The marching band at my son's school needs lights for the practice
field. We've been renting lights for about $2600 for five weeks, not
including fuel for the generators. This is for two 4000 watt lights (4 x
We'd like to find an alternative, even if we have to spend three-four
times as much as five weeks of rentals cost. We don't actually need 8000
watts worth of light. We need lights for two hours a day, two days a
week. There is no electricity available at the practice field.
My idea is to purchase sixteen 4000 lumen 75W 12V HID flood lights, four
90AH deep cycle batteries, and eight 18' light towers. This would cost
about $4000. The batteries would probably need to be replaced every 3-4
I was looking for some other ideas on how to do this.
On Thursday, September 26, 2013 8:04:17 PM UTC-5, sms wrote:
el for the generators. This is for two 4000 watt lights (4 x 1000W bulbs).
We'd like to find an alternative, even if we have to spend three-four times
as much as five weeks of rentals cost. We don't actually need 8000 watts w
orth of light. We need lights for two hours a day, two days a week. There i
s no electricity available at the practice field. My idea is to purchase si
xteen 4000 lumen 75W 12V HID flood lights, four 90AH deep cycle batteries,
and eight 18' light towers. This would cost about $4000. The batteries woul
d probably need to be replaced every 3-4 years. I was looking for some othe
r ideas on how to do this.
Park automobiles/trucks in a circle around the practice field and use the c
With a good vehicle and maybe a trolling battery
in series with the starting battery, that might
work. 12 volt lights will need some hefty cables,
lot of amps. When I'm a bit more awake, I'll run
some numbers, and see how that works out.
Never know, might get by with two batteries instead.
Who can tell?
My ETQ generator, 1200 watts, is quiet enough I can
stand next to it, and have a conversation with it
running. Hondas are better than that.
Christopher A. Young
Learn about Jesus
On 9/26/2013 10:50 PM, Dean Hoffman > wrote:
They did that on one episode of MASH.
My gut sense is that the marine battery route might
work. Need to find someone who is competent to charge
them correctly. I've killed a marine battery by
leaving it on a Harbor Freight float charger, which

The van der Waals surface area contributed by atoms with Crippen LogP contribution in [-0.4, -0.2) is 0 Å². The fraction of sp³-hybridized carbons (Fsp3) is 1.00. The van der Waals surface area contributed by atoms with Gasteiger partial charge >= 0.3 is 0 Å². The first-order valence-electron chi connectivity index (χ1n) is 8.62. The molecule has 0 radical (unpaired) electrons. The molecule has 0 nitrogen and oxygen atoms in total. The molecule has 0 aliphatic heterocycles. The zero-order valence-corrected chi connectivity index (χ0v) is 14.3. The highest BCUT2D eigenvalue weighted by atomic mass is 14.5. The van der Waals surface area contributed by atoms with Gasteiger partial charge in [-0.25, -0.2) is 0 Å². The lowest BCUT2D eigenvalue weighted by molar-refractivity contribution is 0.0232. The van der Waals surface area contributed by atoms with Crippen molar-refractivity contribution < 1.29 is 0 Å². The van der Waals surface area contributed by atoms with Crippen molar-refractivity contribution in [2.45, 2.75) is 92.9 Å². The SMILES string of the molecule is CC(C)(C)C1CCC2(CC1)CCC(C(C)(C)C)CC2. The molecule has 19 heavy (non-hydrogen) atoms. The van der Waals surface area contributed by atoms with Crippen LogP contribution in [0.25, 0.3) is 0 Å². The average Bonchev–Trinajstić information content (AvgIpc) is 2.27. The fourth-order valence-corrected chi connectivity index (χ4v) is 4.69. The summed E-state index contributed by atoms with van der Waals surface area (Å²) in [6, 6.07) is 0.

dried it out and it never came back to life.
I wonder if a couple halogen lamps from Harbor Freight,
and one or two small gasoline generators would do the
trick? Have the advantage of being backup power for
someone during the next power cut.
You're using generator and lights on towers -- so buy
Christopher A. Young
Learn about Jesus
On 9/26/2013 9:37 PM, firstname.lastname@example.org wrote:
Get every member of the band and their families to get a free LED
flashlight from Harbor Freight, dismantle the lights, put the LED
and reflector assemblies in several frames, wire them up and power
them off a few car batteries. ^_^
The old spotlights for the theaters were arc lights as were movie
projectors. The LED's are bright enough for theater spotlights now but I
wonder if some projectors are using LED's as a light source. I seem to
recall movie theaters getting movies in digital format now so I wonder
what those projectors are like? Oh well, a backpack for the power supply
and an arc light tied to each kid's head might work. ^_^
I went to a high-school football game a few weeks ago and I'm thinking they
had an LED scoreboard. I'd never seen a scoreboard that bright before.
As it got darker, it got to a point where the lights were so bright that it
was hard to see the permanent writing on the scoreboard (Quarter, Down,
Guest, etc.) The lights were so bright that they drowned out the white
that are illuminated with led strips. a single strip about 6' long
throws out an incredible amount of light, that can be seen for 1/2 mile
or so and downcasts a large area of light. it uses multicolor leds
(red/green/blue) each of which can be turned on/off to cast different
colors, and white-ish when all are on. it has to need less power
quick google searches
On Fri, 27 Sep 2013 10:58:28 -0500, The Daring Dufas
Digital theater projectors use the TI DLP technology. Basically, they
shine a light at an array of micro-machines mirrors which direct the
light either to the screen or somewhere it can be absorbed.
I don't believe LEDs aren't bright enough for theaters, though LED
sources are used for smaller projection monitors. I imagine theaters
use some sort of HID light sources.
On 9/27/2013 6:40 PM, email@example.com wrote:
Yea, I remember when the TI DLP tech was used in a lot of TV's and was a
lot more preferable to the plasma sets because the bulb could be
replaced in the DLP set if it burned out but if a plasma set goes bad,
you're screwed. Now we have an LED-LCD set at the house replacing a
wonderful old 57" Sony rear projection TV set that had an expensive
failure. The repair to the Sony would cost more than what we paid for
the new 55" LCD-LED set and I can pick up the new set by myself. ^_^
On 9/27/2013 10:04 PM, firstname.lastname@example.org wrote:
It's my understanding that the plasma TV sets had a superior picture to
the earlier LCD sets but if the plasma tube died, it would be more
expensive to replace it than the price of the same model TV which would
invariably fall to on a clearance sale as the newer models arrived. At
least the florescent light can be replaced in an LCD set if it goes
dark. I remember replacing dozens of 25" color CRT's with a rebuilt
picture tube back in the good old days and there was even a local
company rebuilding the darn things and a friend of mine ran a shop that
rebuilt mechanical TV tuners. It's hard to find a TV shop these days as
the sets have become less expensive which cracks me up since I ran a TV
shop back in the 1970's where we were selling a Sanyo 19" color CRT
mechanical tuner set for $300.00 and people were buying us out on a
regular basis. ^_^
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